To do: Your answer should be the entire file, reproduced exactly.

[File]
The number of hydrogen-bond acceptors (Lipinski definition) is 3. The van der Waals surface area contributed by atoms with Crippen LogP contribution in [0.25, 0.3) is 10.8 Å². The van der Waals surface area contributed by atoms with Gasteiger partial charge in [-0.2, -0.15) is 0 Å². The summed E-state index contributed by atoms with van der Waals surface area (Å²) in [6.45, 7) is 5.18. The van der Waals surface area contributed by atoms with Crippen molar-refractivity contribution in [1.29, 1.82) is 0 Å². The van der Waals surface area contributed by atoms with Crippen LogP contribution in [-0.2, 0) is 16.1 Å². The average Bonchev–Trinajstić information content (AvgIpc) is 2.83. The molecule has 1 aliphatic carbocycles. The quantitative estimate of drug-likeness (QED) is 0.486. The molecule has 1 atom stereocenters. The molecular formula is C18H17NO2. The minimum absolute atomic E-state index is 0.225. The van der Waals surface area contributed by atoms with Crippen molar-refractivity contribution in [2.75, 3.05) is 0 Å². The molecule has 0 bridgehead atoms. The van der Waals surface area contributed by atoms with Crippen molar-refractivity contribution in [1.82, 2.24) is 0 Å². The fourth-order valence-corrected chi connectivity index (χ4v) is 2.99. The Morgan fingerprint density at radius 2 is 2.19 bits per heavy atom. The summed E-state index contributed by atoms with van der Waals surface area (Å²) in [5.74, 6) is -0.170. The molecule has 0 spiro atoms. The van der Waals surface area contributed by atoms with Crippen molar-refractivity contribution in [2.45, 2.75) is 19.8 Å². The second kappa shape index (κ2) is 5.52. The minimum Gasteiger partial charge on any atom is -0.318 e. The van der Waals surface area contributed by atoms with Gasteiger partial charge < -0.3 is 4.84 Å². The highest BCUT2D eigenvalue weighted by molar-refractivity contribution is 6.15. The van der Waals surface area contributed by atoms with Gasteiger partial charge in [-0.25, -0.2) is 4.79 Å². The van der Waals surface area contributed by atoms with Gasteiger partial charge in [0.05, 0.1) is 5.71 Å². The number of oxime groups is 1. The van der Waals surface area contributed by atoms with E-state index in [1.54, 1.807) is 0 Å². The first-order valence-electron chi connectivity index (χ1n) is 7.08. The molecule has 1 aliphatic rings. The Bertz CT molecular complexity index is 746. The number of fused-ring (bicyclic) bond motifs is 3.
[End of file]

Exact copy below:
The number of hydrogen-bond acceptors (Lipinski definition) is 3. The van der Waals surface area contributed by atoms with Crippen LogP contribution in [0.25, 0.3) is 10.8 Å². The van der Waals surface area contributed by atoms with Gasteiger partial charge in [-0.2, -0.15) is 0 Å². The summed E-state index contributed by atoms with van der Waals surface area (Å²) in [6.45, 7) is 5.18. The van der Waals surface area contributed by atoms with Crippen molar-refractivity contribution in [1.29, 1.82) is 0 Å². The van der Waals surface area contributed by atoms with Crippen LogP contribution in [-0.2, 0) is 16.1 Å². The average Bonchev–Trinajstić information content (AvgIpc) is 2.83. The molecule has 1 aliphatic carbocycles. The quantitative estimate of drug-likeness (QED) is 0.486. The molecule has 1 atom stereocenters. The molecular formula is C18H17NO2. The minimum absolute atomic E-state index is 0.225. The van der Waals surface area contributed by atoms with Crippen molar-refractivity contribution in [2.75, 3.05) is 0 Å². The molecule has 0 bridgehead atoms. The van der Waals surface area contributed by atoms with Crippen molar-refractivity contribution in [1.82, 2.24) is 0 Å². The fourth-order valence-corrected chi connectivity index (χ4v) is 2.99. The Morgan fingerprint density at radius 2 is 2.19 bits per heavy atom. The summed E-state index contributed by atoms with van der Waals surface area (Å²) in [5.74, 6) is -0.170. The molecule has 0 spiro atoms. The van der Waals surface area contributed by atoms with Crippen molar-refractivity contribution in [2.45, 2.75) is 19.8 Å². The second kappa shape index (κ2) is 5.52. The minimum Gasteiger partial charge on any atom is -0.318 e. The van der Waals surface area contributed by atoms with Gasteiger partial charge < -0.3 is 4.84 Å². The highest BCUT2D eigenvalue weighted by molar-refractivity contribution is 6.15. The van der Waals surface area contributed by atoms with Gasteiger partial charge in [-0.25, -0.2) is 4.79 Å². The van der Waals surface area contributed by atoms with Gasteiger partial charge in [0.05, 0.1) is 5.71 Å². The number of oxime groups is 1. The van der Waals surface area contributed by atoms with E-state index in [1.54, 1.807) is 0 Å². The first-order valence-electron chi connectivity index (χ1n) is 7.08. The molecule has 1 aliphatic rings. The Bertz CT molecular complexity index is 746. The number of fused-ring (bicyclic) bond motifs is 3.